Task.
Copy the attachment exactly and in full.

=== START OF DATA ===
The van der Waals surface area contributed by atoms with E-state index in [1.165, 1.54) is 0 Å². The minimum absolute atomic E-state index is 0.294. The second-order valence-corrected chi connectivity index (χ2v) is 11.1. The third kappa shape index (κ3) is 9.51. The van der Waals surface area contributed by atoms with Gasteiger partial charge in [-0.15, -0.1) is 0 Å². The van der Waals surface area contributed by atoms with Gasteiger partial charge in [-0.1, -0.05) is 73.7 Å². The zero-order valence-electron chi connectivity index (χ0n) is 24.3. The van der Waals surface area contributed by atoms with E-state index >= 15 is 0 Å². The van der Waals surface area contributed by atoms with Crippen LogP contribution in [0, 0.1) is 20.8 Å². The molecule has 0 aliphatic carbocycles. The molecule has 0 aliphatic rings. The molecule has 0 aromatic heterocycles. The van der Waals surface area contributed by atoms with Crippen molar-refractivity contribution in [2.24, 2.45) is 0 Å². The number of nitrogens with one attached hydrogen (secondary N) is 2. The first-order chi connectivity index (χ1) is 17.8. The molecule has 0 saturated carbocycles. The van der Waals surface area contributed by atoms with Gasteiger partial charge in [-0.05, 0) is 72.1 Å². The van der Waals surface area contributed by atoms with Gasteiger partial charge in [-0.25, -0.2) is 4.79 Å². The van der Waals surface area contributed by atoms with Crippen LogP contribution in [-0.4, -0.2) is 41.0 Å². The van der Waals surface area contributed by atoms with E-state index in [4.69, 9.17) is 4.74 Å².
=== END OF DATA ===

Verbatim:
The van der Waals surface area contributed by atoms with E-state index in [1.165, 1.54) is 0 Å². The minimum absolute atomic E-state index is 0.294. The second-order valence-corrected chi connectivity index (χ2v) is 11.1. The third kappa shape index (κ3) is 9.51. The van der Waals surface area contributed by atoms with Gasteiger partial charge in [-0.15, -0.1) is 0 Å². The van der Waals surface area contributed by atoms with Gasteiger partial charge in [-0.1, -0.05) is 73.7 Å². The zero-order valence-electron chi connectivity index (χ0n) is 24.3. The van der Waals surface area contributed by atoms with E-state index >= 15 is 0 Å². The van der Waals surface area contributed by atoms with Crippen LogP contribution in [0, 0.1) is 20.8 Å². The molecule has 0 aliphatic carbocycles. The molecule has 0 aliphatic rings. The molecule has 0 aromatic heterocycles. The van der Waals surface area contributed by atoms with Crippen molar-refractivity contribution in [2.24, 2.45) is 0 Å². The number of nitrogens with one attached hydrogen (secondary N) is 2. The first-order chi connectivity index (χ1) is 17.8. The molecule has 0 saturated carbocycles. The van der Waals surface area contributed by atoms with Gasteiger partial charge in [-0.05, 0) is 72.1 Å². The van der Waals surface area contributed by atoms with Gasteiger partial charge in [-0.25, -0.2) is 4.79 Å². The van der Waals surface area contributed by atoms with Crippen LogP contribution in [-0.4, -0.2) is 41.0 Å². The van der Waals surface area contributed by atoms with E-state index in [4.69, 9.17) is 4.74 Å².